What is the proper procedure for steeping specialty grains while extract brewing?
Temp, time, grain bags or not.

2 Answers 2


I don't know if there's a "proper" way to do it, but I've always used a grain bag with good results up until my most recent batch. Time and temperature vary based on the grains being used and desired flavor profile, among other variables.

For my most recent batch I steeped 2 pounds of specialty grains in 3 quarts of water in a separate pot, drained this through a cheesecloth-lined colander into my brew pot, then rinsed with 1.5 quarts of 170 degree F water. I don't know if it made a difference, but I kind of liked doing it this way. It seemed like more grain surface could come in contact with the steeping water to allow for more flavor extraction. It's kind of like how it's better to steep tea in a filter cup than in one of those tea balls.

  • I also just witched to the method (from using a grain bag) you described in my latest batch. Filtered out grains with colander and cheese cloth, then rinsed with 4 qts of 170º water. Definitely more satisfying than just steeping the specialty grains.
    – tbeseda
    Commented Jan 11, 2010 at 17:47
  • What made you choose four quarts of rinse water? My recipe called for 1.5. It seemed to me like I could get more goodness out if I used more, but I also figured the recipe's creator had good reason for the amount they used.
    – JackSmith
    Commented Jan 11, 2010 at 18:52

So, from a different perspective, steeping grains is just the same thing as mashing, you're just using a bag to remove the grains rather than draining the water from the grain bed.

I'm also not sure that there is a "proper" way, but just like a mash the temperature and amount of water you have mixed in with your grain makes a significant difference in what you get out of it.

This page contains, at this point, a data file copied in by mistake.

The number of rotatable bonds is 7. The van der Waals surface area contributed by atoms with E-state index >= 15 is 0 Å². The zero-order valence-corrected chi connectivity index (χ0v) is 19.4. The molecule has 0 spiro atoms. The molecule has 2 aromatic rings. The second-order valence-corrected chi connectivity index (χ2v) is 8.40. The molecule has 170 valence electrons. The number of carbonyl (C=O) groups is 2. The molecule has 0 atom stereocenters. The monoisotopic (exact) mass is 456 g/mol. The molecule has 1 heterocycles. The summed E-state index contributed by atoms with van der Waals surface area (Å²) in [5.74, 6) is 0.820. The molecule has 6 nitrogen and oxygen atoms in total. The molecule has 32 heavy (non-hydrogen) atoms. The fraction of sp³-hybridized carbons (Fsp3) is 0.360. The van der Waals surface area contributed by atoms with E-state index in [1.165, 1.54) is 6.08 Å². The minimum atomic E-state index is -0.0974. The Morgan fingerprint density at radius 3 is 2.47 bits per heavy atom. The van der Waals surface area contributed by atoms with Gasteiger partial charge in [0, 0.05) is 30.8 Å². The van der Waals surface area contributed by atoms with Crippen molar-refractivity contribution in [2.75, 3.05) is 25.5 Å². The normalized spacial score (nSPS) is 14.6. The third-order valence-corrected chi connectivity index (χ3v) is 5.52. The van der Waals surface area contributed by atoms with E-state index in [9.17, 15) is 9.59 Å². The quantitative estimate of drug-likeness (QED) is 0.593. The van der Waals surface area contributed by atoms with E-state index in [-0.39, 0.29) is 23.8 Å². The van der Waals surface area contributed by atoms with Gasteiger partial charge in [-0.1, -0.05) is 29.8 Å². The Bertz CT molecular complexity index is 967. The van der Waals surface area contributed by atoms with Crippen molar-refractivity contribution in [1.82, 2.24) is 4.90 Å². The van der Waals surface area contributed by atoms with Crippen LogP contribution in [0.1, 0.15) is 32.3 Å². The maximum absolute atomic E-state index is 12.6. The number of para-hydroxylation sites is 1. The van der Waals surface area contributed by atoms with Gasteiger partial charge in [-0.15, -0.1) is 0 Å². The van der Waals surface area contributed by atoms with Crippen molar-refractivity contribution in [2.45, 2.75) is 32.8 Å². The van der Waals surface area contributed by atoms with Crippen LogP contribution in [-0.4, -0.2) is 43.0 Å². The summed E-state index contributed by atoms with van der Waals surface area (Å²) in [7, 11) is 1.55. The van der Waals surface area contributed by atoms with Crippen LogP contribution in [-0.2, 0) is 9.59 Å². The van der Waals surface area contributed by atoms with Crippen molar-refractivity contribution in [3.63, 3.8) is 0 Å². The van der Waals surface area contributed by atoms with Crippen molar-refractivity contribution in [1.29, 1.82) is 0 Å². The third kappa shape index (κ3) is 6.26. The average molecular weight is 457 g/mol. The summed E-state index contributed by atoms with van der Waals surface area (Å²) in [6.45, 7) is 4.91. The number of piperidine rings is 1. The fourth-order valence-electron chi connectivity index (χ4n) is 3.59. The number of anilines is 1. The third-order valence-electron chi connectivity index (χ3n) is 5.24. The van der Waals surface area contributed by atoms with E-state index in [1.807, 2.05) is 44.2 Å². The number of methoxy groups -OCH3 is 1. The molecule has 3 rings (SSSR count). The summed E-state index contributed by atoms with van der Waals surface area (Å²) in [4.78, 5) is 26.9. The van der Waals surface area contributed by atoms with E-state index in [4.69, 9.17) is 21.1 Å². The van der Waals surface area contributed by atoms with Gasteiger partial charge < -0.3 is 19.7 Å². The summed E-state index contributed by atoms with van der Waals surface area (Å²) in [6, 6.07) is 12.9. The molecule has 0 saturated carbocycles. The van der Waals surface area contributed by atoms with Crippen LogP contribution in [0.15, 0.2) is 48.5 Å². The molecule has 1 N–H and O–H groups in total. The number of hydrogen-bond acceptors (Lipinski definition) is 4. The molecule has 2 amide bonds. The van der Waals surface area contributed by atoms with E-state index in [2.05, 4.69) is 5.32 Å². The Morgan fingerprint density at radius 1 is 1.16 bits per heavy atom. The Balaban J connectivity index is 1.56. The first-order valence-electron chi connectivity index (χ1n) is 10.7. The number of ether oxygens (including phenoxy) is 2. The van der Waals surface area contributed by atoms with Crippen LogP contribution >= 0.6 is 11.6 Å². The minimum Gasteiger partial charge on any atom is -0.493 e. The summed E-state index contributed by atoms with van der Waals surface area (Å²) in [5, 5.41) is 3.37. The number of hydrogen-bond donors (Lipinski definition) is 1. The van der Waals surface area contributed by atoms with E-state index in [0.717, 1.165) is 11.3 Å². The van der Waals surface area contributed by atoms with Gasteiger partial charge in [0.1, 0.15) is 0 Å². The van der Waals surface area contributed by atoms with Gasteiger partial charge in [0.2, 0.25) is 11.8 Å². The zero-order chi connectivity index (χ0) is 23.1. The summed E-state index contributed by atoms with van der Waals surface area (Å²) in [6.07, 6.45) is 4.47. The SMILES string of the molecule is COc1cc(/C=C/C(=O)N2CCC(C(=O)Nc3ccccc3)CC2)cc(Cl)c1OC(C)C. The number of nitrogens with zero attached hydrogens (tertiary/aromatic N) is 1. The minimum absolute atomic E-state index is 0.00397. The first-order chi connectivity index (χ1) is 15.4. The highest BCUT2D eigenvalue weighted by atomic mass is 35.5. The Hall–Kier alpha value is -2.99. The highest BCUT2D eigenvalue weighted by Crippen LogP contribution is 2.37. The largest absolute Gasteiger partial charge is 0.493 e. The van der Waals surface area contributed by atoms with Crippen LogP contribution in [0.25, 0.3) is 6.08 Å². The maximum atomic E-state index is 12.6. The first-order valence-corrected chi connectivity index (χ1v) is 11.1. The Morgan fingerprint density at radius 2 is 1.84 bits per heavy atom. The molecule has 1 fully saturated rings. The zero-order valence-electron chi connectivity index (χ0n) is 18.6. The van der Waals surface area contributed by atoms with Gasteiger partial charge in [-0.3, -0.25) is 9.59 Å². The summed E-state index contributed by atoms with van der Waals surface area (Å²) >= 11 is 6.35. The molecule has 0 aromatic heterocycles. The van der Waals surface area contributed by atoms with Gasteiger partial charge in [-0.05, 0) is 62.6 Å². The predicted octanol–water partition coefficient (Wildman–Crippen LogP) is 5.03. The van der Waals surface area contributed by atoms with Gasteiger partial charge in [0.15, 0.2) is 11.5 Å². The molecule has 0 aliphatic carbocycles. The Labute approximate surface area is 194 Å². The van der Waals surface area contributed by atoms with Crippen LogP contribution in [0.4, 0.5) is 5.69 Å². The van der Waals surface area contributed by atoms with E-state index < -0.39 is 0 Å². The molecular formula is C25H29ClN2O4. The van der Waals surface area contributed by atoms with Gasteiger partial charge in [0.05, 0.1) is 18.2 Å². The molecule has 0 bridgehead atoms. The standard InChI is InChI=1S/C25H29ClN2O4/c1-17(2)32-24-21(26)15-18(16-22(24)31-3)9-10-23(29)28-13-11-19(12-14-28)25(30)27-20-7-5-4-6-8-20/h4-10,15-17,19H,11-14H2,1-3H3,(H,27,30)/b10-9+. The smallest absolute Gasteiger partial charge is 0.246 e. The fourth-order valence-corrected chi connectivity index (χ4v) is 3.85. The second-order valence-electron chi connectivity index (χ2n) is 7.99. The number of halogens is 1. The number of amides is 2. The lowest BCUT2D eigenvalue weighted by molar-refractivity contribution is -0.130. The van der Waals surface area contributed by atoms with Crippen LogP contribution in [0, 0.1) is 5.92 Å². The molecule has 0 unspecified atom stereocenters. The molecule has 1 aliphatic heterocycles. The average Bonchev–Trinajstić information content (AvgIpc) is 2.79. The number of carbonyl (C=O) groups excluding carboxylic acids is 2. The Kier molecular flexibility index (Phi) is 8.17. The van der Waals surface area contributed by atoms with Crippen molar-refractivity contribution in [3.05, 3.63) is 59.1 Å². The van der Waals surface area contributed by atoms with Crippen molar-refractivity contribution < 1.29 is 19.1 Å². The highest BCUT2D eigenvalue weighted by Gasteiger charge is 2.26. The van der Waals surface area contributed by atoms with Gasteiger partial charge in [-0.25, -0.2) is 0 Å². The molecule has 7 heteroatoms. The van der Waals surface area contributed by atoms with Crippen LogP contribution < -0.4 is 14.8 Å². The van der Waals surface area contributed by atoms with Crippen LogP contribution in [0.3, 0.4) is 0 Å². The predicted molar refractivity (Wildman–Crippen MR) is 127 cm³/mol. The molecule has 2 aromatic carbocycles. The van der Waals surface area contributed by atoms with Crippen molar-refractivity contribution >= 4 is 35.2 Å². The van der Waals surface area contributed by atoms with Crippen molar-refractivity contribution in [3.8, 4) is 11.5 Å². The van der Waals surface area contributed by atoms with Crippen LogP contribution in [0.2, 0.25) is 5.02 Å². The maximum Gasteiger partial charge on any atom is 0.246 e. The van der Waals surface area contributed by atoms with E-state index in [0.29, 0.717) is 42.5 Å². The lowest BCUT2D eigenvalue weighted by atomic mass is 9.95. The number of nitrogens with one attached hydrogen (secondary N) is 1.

During a mash you're converting starches in the malt to sugars and there is a specific temperature range that works very well for that. In your grain bag, you're using entirely specialty malts, so there will be very little starch-sugar conversion going on, because those malts do not have the diastatic power to convert their own starches, so you don't necessarily need to worry about it as much, but if you're temperature is too high, you're going to leech a lot of tannins out of the grain in addition to the flavor compounds that you're looking for. 170F is probably about as hot as I would get it. I'd shoot for 150F - 160F.

You also want to make sure that your grain isn't bound too tightly inside the sack. You want to make sure that the grain has as much surface area as possible in contact with the water. Leave it in there for an hour, and you're probably fine.

Back when I was doing partial extract, before going to all-grain, I was putting a small amount of normal pale 2-row malt into my grain sack. Pale malt has lots of diastatic power and can help starch conversion with specialty grains. You still won't get enough out of it to not also want to use malt extract, but I always found that I had a much fuller flavor from my specialty grains when I supplemented them with 10% -20% extra pale malt.

  • Interesting idea for adding pale malt to the specialty for more flavor extraction. I'll have to try this next time.
    – tbeseda
    Commented Jan 11, 2010 at 17:54
  • I'd say that the fuller flavor was from the freshness of mashing the extra 2-row, not from conversion in any of the specialty grains. JMHO
    – brewchez
    Commented Jan 28, 2010 at 13:43

Your Answer

By clicking “Post Your Answer”, you agree to our terms of service and acknowledge you have read our privacy policy.

Not the answer you're looking for? Browse other questions tagged or ask your own question.